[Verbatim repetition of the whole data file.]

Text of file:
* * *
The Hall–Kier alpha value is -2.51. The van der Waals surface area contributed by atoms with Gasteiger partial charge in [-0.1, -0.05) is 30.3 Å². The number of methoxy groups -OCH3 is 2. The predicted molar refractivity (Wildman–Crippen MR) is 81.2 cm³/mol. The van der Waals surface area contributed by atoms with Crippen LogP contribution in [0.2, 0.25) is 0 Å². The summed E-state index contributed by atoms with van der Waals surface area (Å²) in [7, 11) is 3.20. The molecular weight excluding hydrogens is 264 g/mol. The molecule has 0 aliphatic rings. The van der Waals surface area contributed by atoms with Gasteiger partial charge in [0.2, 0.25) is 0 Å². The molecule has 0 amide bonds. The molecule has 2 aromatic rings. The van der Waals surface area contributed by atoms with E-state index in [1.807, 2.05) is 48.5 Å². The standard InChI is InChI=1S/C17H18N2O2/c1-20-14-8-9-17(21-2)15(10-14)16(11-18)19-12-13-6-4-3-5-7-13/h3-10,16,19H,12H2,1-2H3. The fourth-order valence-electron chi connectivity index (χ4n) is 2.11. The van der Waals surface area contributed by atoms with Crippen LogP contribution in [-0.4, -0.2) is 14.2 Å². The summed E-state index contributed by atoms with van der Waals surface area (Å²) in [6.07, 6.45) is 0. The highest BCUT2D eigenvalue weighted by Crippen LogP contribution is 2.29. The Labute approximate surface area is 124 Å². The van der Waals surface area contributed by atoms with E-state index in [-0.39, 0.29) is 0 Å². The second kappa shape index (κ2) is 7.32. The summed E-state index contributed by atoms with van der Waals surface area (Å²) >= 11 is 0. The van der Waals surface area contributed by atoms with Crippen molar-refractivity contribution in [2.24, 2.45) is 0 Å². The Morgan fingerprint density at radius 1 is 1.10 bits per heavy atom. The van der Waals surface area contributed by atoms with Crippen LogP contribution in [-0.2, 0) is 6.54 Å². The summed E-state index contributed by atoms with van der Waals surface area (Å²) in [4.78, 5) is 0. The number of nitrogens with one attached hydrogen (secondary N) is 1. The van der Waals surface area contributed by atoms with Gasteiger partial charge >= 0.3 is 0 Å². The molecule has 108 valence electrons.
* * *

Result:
The Hall–Kier alpha value is -2.51. The van der Waals surface area contributed by atoms with Gasteiger partial charge in [-0.1, -0.05) is 30.3 Å². The number of methoxy groups -OCH3 is 2. The predicted molar refractivity (Wildman–Crippen MR) is 81.2 cm³/mol. The van der Waals surface area contributed by atoms with Crippen LogP contribution in [0.2, 0.25) is 0 Å². The summed E-state index contributed by atoms with van der Waals surface area (Å²) in [7, 11) is 3.20. The molecular weight excluding hydrogens is 264 g/mol. The molecule has 0 aliphatic rings. The van der Waals surface area contributed by atoms with Gasteiger partial charge in [0.2, 0.25) is 0 Å². The molecule has 0 amide bonds. The molecule has 2 aromatic rings. The van der Waals surface area contributed by atoms with E-state index in [1.807, 2.05) is 48.5 Å². The standard InChI is InChI=1S/C17H18N2O2/c1-20-14-8-9-17(21-2)15(10-14)16(11-18)19-12-13-6-4-3-5-7-13/h3-10,16,19H,12H2,1-2H3. The fourth-order valence-electron chi connectivity index (χ4n) is 2.11. The van der Waals surface area contributed by atoms with Crippen LogP contribution in [-0.4, -0.2) is 14.2 Å². The summed E-state index contributed by atoms with van der Waals surface area (Å²) in [6.07, 6.45) is 0. The highest BCUT2D eigenvalue weighted by Crippen LogP contribution is 2.29. The Labute approximate surface area is 124 Å². The van der Waals surface area contributed by atoms with E-state index in [-0.39, 0.29) is 0 Å². The second kappa shape index (κ2) is 7.32. The summed E-state index contributed by atoms with van der Waals surface area (Å²) >= 11 is 0. The van der Waals surface area contributed by atoms with Crippen molar-refractivity contribution in [2.24, 2.45) is 0 Å². The Morgan fingerprint density at radius 1 is 1.10 bits per heavy atom. The van der Waals surface area contributed by atoms with Crippen LogP contribution in [-0.2, 0) is 6.54 Å². The summed E-state index contributed by atoms with van der Waals surface area (Å²) in [4.78, 5) is 0. The number of nitrogens with one attached hydrogen (secondary N) is 1. The van der Waals surface area contributed by atoms with Gasteiger partial charge >= 0.3 is 0 Å². The molecule has 108 valence electrons.